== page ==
If the information is collected by a third party, in situations in which the user has an expectation of privacy, the information may be more difficult to use as evidence, at least in some jurisdictions. For instance, in Quebec, the Civil Code prohibits the use of any evidence obtained under such circumstances that fundamental rights and freedoms are violated and whose use would tend to bring the administration of justice into disrepute (s. 2858). This could be the case, for instance, if the user has installed privacy settings to limit the sharing of its information, and these settings were circumvented by an employer or insurance company to access the information.

Requiring an individual to be tracked via the bracelet

Third parties, such as insurance companies or employers, could require that employees, insured or claimants undergo assessment via fitness tracker. For instance, insurance companies could offer better premiums to individuals that agree to be tracked, similar to what we have seen with car-tracking devices which have sparked privacy concerns. Organizations could also decide to provide their employees with fitness trackers in order to potentially reduce its corporate plan insurance premiums.

These type of activities would have to comply with Canadian data protection and human rights laws. As a general principle, under such laws, consent is generally required before collecting and using personal information (these type of activities would therefore be prohibited if the information is collected without the knowledge of the individual) and an organization cannot collect or use information which is not “necessary”. This means that personal information collected and used has to be directly linked to (and relevant for) the employees’ position (if collected by an employer) or to evaluate the insured’s risk or claim (if collected by an insurance company).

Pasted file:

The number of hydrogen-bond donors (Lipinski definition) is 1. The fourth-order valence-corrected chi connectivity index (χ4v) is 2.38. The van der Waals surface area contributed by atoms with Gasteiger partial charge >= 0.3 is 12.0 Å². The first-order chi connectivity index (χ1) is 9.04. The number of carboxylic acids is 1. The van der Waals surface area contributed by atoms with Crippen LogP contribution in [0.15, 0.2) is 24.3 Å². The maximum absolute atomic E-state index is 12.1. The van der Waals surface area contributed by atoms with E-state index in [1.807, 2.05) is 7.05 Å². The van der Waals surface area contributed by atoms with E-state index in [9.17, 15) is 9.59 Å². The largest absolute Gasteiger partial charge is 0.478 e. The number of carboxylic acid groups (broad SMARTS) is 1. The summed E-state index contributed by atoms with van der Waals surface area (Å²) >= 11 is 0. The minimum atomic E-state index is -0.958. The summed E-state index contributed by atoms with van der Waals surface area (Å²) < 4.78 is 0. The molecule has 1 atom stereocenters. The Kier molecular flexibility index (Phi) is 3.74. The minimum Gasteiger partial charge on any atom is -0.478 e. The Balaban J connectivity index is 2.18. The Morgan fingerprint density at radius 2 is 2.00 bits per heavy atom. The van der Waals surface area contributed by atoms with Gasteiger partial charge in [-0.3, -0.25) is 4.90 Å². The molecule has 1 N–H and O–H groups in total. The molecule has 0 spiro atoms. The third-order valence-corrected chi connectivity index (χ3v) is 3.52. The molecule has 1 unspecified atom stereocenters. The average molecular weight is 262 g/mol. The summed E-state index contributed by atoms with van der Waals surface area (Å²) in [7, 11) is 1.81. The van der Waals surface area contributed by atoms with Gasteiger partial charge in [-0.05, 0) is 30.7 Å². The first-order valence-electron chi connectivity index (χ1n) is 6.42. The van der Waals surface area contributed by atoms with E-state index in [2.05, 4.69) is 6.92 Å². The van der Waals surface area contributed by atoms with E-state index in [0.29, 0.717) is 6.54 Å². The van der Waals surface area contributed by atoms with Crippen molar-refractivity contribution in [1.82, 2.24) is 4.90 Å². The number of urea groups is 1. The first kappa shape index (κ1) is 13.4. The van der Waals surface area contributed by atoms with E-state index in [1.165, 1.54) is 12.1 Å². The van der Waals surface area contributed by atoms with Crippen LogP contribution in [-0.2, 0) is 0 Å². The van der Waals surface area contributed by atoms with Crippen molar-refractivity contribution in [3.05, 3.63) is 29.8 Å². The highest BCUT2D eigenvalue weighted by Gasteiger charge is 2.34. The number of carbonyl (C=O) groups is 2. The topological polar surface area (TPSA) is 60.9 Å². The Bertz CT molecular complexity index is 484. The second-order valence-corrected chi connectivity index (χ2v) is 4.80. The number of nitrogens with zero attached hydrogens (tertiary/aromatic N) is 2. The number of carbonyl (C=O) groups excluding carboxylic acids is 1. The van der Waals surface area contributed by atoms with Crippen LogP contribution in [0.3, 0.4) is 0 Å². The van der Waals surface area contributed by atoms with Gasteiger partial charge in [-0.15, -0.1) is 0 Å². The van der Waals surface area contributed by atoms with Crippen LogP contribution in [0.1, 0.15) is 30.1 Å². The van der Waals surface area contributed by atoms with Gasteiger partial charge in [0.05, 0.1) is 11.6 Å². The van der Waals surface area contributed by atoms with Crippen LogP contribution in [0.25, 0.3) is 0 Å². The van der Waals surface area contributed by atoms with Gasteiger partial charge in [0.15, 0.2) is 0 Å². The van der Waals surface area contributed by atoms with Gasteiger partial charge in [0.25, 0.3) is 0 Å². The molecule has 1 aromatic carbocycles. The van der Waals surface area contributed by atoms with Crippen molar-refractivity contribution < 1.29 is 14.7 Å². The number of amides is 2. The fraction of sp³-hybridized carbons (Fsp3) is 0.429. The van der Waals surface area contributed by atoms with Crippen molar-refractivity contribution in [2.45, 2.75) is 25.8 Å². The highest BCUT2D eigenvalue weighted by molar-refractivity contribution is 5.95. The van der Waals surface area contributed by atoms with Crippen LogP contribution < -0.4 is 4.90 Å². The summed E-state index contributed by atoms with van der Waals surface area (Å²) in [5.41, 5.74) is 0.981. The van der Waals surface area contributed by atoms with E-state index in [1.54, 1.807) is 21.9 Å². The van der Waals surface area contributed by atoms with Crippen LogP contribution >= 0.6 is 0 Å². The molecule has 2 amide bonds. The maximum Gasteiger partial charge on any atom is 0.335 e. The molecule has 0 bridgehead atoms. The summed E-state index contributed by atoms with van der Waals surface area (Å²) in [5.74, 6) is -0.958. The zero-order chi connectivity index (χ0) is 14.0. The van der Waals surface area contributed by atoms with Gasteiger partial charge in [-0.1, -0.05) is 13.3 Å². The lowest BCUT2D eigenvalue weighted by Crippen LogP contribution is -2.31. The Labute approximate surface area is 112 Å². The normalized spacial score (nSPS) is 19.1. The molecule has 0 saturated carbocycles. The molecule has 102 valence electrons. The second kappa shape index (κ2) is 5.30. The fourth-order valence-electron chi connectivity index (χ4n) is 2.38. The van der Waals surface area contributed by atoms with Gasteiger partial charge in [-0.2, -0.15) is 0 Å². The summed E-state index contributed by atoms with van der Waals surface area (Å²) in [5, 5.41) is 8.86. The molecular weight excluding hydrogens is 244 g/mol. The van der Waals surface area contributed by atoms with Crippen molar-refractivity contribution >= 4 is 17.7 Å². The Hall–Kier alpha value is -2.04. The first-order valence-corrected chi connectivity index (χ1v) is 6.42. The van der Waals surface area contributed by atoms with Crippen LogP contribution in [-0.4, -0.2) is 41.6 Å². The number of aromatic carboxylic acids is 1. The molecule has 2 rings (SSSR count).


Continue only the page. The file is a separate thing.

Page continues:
Some jurisdictions may also prohibit the tracking of individuals without their prior consent. For example, under s. 43 of the Quebec An Act to establish a legal framework for information, a person may not be required to be connected to a device that allows the person’s whereabouts to be known unless authorized by law, either for health protection or public security reasons.

While these self-tracking devices may create new opportunities and benefits, they may also trigger privacy concerns. The more information is collected, the greater the risk is that this information be inadvertently exposed or used by unauthorized third parties.

This content has been updated on December 20, 2014 at 17 h 53 min.